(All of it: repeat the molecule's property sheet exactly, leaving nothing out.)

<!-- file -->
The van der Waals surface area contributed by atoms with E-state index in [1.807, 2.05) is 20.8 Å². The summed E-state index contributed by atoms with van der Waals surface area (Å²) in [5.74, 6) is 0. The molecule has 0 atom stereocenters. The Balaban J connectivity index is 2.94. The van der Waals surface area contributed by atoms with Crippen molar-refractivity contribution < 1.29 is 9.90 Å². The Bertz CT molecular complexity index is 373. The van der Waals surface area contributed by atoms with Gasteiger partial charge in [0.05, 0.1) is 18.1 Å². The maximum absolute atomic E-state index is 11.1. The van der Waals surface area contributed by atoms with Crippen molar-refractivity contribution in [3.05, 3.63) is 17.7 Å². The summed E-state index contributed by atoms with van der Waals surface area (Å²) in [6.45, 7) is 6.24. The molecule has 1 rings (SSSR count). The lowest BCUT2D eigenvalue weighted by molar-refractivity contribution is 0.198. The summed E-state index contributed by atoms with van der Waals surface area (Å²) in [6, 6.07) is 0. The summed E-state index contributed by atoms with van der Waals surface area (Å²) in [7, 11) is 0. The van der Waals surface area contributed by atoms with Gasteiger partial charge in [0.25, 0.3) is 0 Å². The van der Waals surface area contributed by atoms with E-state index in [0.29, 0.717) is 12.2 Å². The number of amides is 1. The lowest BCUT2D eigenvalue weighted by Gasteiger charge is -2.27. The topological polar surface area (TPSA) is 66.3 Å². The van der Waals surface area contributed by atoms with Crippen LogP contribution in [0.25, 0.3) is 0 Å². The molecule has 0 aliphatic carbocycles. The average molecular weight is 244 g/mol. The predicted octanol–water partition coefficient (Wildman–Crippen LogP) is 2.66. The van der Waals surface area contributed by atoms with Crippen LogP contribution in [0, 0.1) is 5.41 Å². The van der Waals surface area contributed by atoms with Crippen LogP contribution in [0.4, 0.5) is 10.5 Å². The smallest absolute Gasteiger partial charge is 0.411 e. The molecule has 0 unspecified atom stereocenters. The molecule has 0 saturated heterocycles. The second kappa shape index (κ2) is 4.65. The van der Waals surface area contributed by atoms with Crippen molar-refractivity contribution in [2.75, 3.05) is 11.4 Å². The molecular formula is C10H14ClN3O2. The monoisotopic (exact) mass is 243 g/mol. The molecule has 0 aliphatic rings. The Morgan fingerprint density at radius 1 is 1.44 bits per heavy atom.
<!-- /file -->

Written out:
The van der Waals surface area contributed by atoms with E-state index in [1.807, 2.05) is 20.8 Å². The summed E-state index contributed by atoms with van der Waals surface area (Å²) in [5.74, 6) is 0. The molecule has 0 atom stereocenters. The Balaban J connectivity index is 2.94. The van der Waals surface area contributed by atoms with Crippen molar-refractivity contribution < 1.29 is 9.90 Å². The Bertz CT molecular complexity index is 373. The van der Waals surface area contributed by atoms with Gasteiger partial charge in [0.05, 0.1) is 18.1 Å². The maximum absolute atomic E-state index is 11.1. The van der Waals surface area contributed by atoms with Crippen molar-refractivity contribution in [3.05, 3.63) is 17.7 Å². The summed E-state index contributed by atoms with van der Waals surface area (Å²) in [6.45, 7) is 6.24. The molecule has 1 rings (SSSR count). The lowest BCUT2D eigenvalue weighted by molar-refractivity contribution is 0.198. The summed E-state index contributed by atoms with van der Waals surface area (Å²) in [6, 6.07) is 0. The summed E-state index contributed by atoms with van der Waals surface area (Å²) in [7, 11) is 0. The van der Waals surface area contributed by atoms with Gasteiger partial charge in [0.25, 0.3) is 0 Å². The van der Waals surface area contributed by atoms with E-state index in [0.29, 0.717) is 12.2 Å². The number of amides is 1. The lowest BCUT2D eigenvalue weighted by Gasteiger charge is -2.27. The topological polar surface area (TPSA) is 66.3 Å². The van der Waals surface area contributed by atoms with Crippen LogP contribution in [0.25, 0.3) is 0 Å². The molecule has 0 aliphatic carbocycles. The average molecular weight is 244 g/mol. The predicted octanol–water partition coefficient (Wildman–Crippen LogP) is 2.66. The van der Waals surface area contributed by atoms with Crippen LogP contribution in [0, 0.1) is 5.41 Å². The van der Waals surface area contributed by atoms with Crippen LogP contribution in [0.4, 0.5) is 10.5 Å². The smallest absolute Gasteiger partial charge is 0.411 e. The molecule has 0 unspecified atom stereocenters. The molecule has 0 saturated heterocycles. The second kappa shape index (κ2) is 4.65. The van der Waals surface area contributed by atoms with Crippen molar-refractivity contribution in [2.75, 3.05) is 11.4 Å². The molecular formula is C10H14ClN3O2. The monoisotopic (exact) mass is 243 g/mol. The molecule has 0 aliphatic rings. The Morgan fingerprint density at radius 1 is 1.44 bits per heavy atom.